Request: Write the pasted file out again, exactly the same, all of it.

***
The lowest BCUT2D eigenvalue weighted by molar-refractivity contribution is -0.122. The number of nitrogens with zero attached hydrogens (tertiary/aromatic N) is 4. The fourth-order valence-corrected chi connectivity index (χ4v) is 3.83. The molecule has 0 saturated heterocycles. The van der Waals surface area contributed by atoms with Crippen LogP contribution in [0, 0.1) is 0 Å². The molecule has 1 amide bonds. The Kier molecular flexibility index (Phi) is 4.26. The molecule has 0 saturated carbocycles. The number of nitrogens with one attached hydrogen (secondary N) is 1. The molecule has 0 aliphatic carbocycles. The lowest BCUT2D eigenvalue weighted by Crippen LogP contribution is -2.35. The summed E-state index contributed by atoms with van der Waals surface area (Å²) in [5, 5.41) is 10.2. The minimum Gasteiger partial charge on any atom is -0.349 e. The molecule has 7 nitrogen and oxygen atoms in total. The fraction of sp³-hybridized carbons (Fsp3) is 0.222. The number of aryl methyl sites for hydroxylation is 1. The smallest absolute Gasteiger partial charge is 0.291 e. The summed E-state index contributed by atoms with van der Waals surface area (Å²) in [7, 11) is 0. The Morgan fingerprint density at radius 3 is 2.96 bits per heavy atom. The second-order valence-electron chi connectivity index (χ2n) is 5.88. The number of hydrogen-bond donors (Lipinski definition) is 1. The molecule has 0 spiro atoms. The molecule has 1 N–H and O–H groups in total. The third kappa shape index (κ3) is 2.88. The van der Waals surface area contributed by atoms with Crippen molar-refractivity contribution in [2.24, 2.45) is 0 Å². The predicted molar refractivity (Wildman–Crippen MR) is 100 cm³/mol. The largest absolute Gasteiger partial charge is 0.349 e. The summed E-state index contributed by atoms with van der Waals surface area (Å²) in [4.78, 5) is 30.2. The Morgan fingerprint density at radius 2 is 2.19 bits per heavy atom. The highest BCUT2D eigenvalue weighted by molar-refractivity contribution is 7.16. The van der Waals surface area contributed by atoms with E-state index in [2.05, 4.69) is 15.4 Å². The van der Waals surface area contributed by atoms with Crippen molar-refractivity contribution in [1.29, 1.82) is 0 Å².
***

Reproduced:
The lowest BCUT2D eigenvalue weighted by molar-refractivity contribution is -0.122. The number of nitrogens with zero attached hydrogens (tertiary/aromatic N) is 4. The fourth-order valence-corrected chi connectivity index (χ4v) is 3.83. The molecule has 0 saturated heterocycles. The van der Waals surface area contributed by atoms with Crippen LogP contribution in [0, 0.1) is 0 Å². The molecule has 1 amide bonds. The Kier molecular flexibility index (Phi) is 4.26. The molecule has 0 saturated carbocycles. The number of nitrogens with one attached hydrogen (secondary N) is 1. The molecule has 0 aliphatic carbocycles. The lowest BCUT2D eigenvalue weighted by Crippen LogP contribution is -2.35. The summed E-state index contributed by atoms with van der Waals surface area (Å²) in [5, 5.41) is 10.2. The minimum Gasteiger partial charge on any atom is -0.349 e. The molecule has 7 nitrogen and oxygen atoms in total. The fraction of sp³-hybridized carbons (Fsp3) is 0.222. The number of aryl methyl sites for hydroxylation is 1. The smallest absolute Gasteiger partial charge is 0.291 e. The summed E-state index contributed by atoms with van der Waals surface area (Å²) in [7, 11) is 0. The Morgan fingerprint density at radius 3 is 2.96 bits per heavy atom. The second-order valence-electron chi connectivity index (χ2n) is 5.88. The number of hydrogen-bond donors (Lipinski definition) is 1. The molecule has 0 spiro atoms. The molecule has 1 N–H and O–H groups in total. The third kappa shape index (κ3) is 2.88. The van der Waals surface area contributed by atoms with Crippen molar-refractivity contribution in [2.24, 2.45) is 0 Å². The predicted molar refractivity (Wildman–Crippen MR) is 100 cm³/mol. The largest absolute Gasteiger partial charge is 0.349 e. The summed E-state index contributed by atoms with van der Waals surface area (Å²) in [4.78, 5) is 30.2. The Morgan fingerprint density at radius 2 is 2.19 bits per heavy atom. The highest BCUT2D eigenvalue weighted by molar-refractivity contribution is 7.16. The van der Waals surface area contributed by atoms with E-state index in [2.05, 4.69) is 15.4 Å². The van der Waals surface area contributed by atoms with Crippen molar-refractivity contribution in [1.29, 1.82) is 0 Å².